The Amendment

Here is an example of an amendment that might be adopted by the states. Please note the list of items in this draft are really all the same item stated in several different ways for clarity and to avoid confusion or subversion of the amendment.

The federal government may not monetize debt, debase the currency, inflate the money supply or artificially lower interest rates by printing or creating money, directly or indirectly. Congress must repeal any legislation that authorizes any organization such as the Federal Reserve System, to do any of these acts, including the repeal of any right by the Fed to monetize corporate, foreign or other debt.

As you have read in these pages, the long term stability of our monetary system will be secured if we, a) stop Congress from authorizing the monetization of debt, b) eliminate the ability of central banks like the Federal Reserve to debase the currency by creating money out of thin air, and c) minimize and debate the risks inherent in the practice of fractional reserve banking. The latter two goals logically follow if the first one is accomplished because there is no incentive for anyone, bankers or Congress, to want them.

The goal of this amendment is to stop Congress from creating an entity with a franchise to create money, like the Federal Reserve System. The Federal Reserve must be prohibited from purchasing assets such as US bonds (government debt), corporate bonds, foreign debt or any other type of debt by creating the money to purchase it out of thin air.

Notes

In the definition of the monetization it seeks to stop, the Amendment must allow for natural increases (or decreases) in the money supply.

The Amendment will do two basic things. First and foremost, it will stop the government's current ability to create significant amounts of borrowing for itself through the hidden tax called monetization, etc. That is the primary purpose of the Amendment. Secondly, the Amendment will initiate a much needed discussion on the type of monetary system we should have.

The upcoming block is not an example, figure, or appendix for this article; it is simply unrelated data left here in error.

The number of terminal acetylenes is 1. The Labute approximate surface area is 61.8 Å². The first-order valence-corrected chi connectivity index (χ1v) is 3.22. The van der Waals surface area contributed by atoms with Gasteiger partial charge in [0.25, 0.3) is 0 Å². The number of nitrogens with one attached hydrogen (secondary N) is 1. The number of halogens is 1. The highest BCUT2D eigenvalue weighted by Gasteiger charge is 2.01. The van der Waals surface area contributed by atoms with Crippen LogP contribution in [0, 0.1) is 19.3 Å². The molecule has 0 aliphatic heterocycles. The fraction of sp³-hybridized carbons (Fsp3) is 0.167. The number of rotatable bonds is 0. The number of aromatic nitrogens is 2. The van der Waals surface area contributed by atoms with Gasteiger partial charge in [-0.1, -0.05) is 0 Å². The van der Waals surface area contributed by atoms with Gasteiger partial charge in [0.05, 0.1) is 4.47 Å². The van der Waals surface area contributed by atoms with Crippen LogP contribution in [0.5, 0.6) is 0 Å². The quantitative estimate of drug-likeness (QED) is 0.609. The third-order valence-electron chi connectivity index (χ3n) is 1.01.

Currently we have a central bank (the "Fed") that has complete discretion in its directors to manipulate and control a fiat, 10% fractional reserve money system in America. It can also manipulate and control other currencies through the monetization process. We have managed to choose a system that is most susceptible to government manipulation and most destructive to the wealth of individual citizens. The only way to make it worse is to further lower the fractional reserve requirement.

Some questions that must be asked are:

  • Should we have a central banking system that is either operated by full discretion of its directors (per John Maynard Keynes) or as Milton Friedman suggested, by rule?
  • What should be the nature of our money? Should it remain fiat money or should we go back to a commodity standard?
  • If we go back to a commodity standard and retain fractional reserve banking, what fraction will be set?
  • Should we consider "Free Banking?" In Free Banking there is virtually no government control. Banks use a fractional reserve system that they choose, and it is backed by a commodity such as gold up to the limits of the fraction. One of the assumptions of Free Banking is that its customers understand that their money is being lent out and if they "have a run on the bank" that there will not be enough money to cover all the deposits. Customers decide which banks to use based on their individual risk tolerances. Free Banking would eliminate political intervention in the banking system which is a major problem with our system. Monetization by Congress through an organization like the Federal Reserve would not be possible under Free Banking.
  • Should we consider a BFH system? This is an interesting modified form of a type of barter system with credits. We are aware of this suggested system but have not studied it thoroughly. The people we have read that have studied BFH have rejected it.
  • Should we consider a 100% gold standard system? This would obviously eliminate many of the problems suggested but, according to the free bankers does not deal well with the needed normal expansion in the monetary system. That expansion would be controlled strictly by prices. The argument is that is not an effective way to deal with the expansion of the money supply.

In any event, these questions would be discussed by debate in America and a decision would be made. In adopting the Amendment, states will have to determine (with our current system of discretionary central banking with fiat money), how to deal with natural expansion of the money supply that is necessary for the natural growth of the economy while ending of the ability of the government to monetize. For the last 100 years, we have become "used to" a central banking system providing for enough currency in the money supply. To break ourselves of that system instantly would certainly require much thought.